A Pilgrim in Spain

Howse is an assistant editor of The Daily
and a regular contributor to several weekly journals. He has been
travelling round Spain at intervals for over twenty years and his book bears
the hallmarks of familiarity and affection for his subject. Indeed, he remarks
at the beginning, “Spanish life is not always likeable but it is compellingly
lovable.” It is a nice distinction. His book is one part travelogue, one part
an antiquarian’s anthology and one part a pilgrimage -- but in the broadest
sense. For Howse, the word “pilgrimage” means moving – or possibly meandering --
from ancient church to ancient church while making fascinating discursions on
the oddities and by-ways noticed in the spaces between them; he stoutly
maintains that “every journey through Spain is a pilgrimage.”

deliberately eschews politics; a sensible move because the constantly changing
scenes of political life sit uncomfortably in the timeless world he wishes to
evoke and because it would necessarily involve commenting on the Spanish Civil
War, reminders of which are everywhere. As he comments, “There are terrible
stories told from either side of the Civil War, which excuse nothing.” In one
place there is a memorial to three priests killed by the Marxists “in hatred of
the faith”; in another aside, on relics, there is a reference to “Franco, that
wicked man” who kept “the dried arm of St Teresa on his desk.” A civilised man,
he is baffled by the evidence of the ferocity of the conflict.

mode of travel is by train or bus; “Donkeys are no longer necessary.” In 1954,
he informs the reader, Spain had 4 cars per 1000 people. By 2004 it is 454.
Membership of the European Union has inevitably changed things; the country is
no longer isolated and has begun to understand that “there is money in
culture.” The author senses that the old Spain he has known in the past is now
disappearing beneath the weight of modernity. McDonald’s has now appeared in
Toledo; it is a portent of what is to come, causing the author to lament that
“we have seen the last days of what was.”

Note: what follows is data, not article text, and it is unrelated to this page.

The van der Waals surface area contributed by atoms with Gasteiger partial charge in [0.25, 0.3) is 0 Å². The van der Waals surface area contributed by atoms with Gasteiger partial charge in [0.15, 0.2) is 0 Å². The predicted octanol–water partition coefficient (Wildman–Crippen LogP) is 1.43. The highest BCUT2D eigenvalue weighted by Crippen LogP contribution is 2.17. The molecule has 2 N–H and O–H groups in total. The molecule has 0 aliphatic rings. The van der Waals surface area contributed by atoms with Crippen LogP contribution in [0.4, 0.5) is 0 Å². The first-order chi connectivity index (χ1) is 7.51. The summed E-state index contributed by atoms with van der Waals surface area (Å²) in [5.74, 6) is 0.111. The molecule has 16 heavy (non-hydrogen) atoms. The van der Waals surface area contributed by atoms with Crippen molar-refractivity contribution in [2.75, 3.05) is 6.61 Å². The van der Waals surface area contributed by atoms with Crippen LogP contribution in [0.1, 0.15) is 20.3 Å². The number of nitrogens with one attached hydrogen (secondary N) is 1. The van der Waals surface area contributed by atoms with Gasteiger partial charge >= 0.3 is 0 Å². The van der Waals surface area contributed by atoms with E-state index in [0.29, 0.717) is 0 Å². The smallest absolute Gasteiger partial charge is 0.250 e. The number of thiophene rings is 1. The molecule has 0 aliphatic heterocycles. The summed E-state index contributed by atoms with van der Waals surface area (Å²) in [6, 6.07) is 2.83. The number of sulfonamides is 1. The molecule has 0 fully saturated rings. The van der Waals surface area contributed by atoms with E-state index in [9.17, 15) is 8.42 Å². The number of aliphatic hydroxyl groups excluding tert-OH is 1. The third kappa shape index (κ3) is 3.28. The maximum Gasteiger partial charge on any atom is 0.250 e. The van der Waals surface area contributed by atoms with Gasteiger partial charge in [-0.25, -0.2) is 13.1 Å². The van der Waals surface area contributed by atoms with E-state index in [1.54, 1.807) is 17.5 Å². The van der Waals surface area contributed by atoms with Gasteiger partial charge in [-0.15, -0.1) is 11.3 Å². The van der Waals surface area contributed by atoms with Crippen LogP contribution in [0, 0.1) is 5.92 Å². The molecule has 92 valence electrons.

Like all
good travellers, nothing is too insignificant to escape Howse’s notice; he
lists decaying old houses, mountain shrines, all-night fiestas, cracked bells,
ancient devotions as well as silent beggars, unashamed stares - and the smells.
As he observes, “A hot country with rare rain develops a well-mixed palette of
smells on its pavements.” He has the good travel writer’s ability to conjure up
a whole world from a few, well-chosen descriptive phrases: “The bars are
haunted by down-at-heel men who once would have been called loafers in England
– pinched men in shabby clothes with weathered faces, dull eyes and a look of
disappointment.” These are the victims of the economic crash; today
unemployment in Spain runs at 20% and hundreds and thousands of new or
half-built houses and flats, built in boom years, remain unsold.

The author
also has a good ear for snatches of overheard conversation and random monologues.
For the readers’ amusement, he has jotted down the remarks of an old woman in
the town square in Covarrubias as she addressed no one in particular, grumbling
about the flies, the heat and the lack of attention being paid to her; it
encapsulates the trials of age in the noonday languor of small town in Spain. There
is also a wealth of arcane information: we learn that brothels are often sited
on isolated plots next to motorways and that troglodytism (cave-dwelling) “is a
tendency all over Spain”.

given that she is one of Spain’s most celebrated personalities, Howse spends a
whole chapter on the architectural marvels of Avila and its local saint, Teresa.
The town is full of faded, crumbling magnificence, with the post office now housed
in a former twelfth century palazzo where, he notes with amusement, “clerks
behind their desks undertake interminable bureaucratic exercises of Mandarin
complexity, culminating in a crescendo of rubber-stamping.” In Avila he dines
at a restaurant called Manolin’s, where the dining-room furniture largely consists
of five decrepit wardrobes; everything is down at heel, but “at least there
were no cockroaches in the lavatory”.  There is no such luck near Yuste, as he goes in search of the tomb of
the Emperor Charles V, and where “a cockroach in the lavatory of the tiny bus
station waved its antennae in the dawn light.”

The best
travel books transport us to places we would not otherwise visit, bringing them
alive in the mind. They also contain a hint of wistfulness: the writer may be
describing a country through which he has journeyed, but at the same time he is
shaping his memories of it according to his tastes and temperament. Howse, who
is aware that “there’s always a wind in Spain, and in the wind there’s a sadness”,
is chronicling a passing age and civilisation where the best has become the
preserve of a museum culture and the worst is a fast-food outlet near a modern
highway where drivers speed past, oblivious of their ancient inheritance in the
hills and valleys nearby.

Francis Phillips writes from Buckinghamshire in the UK.


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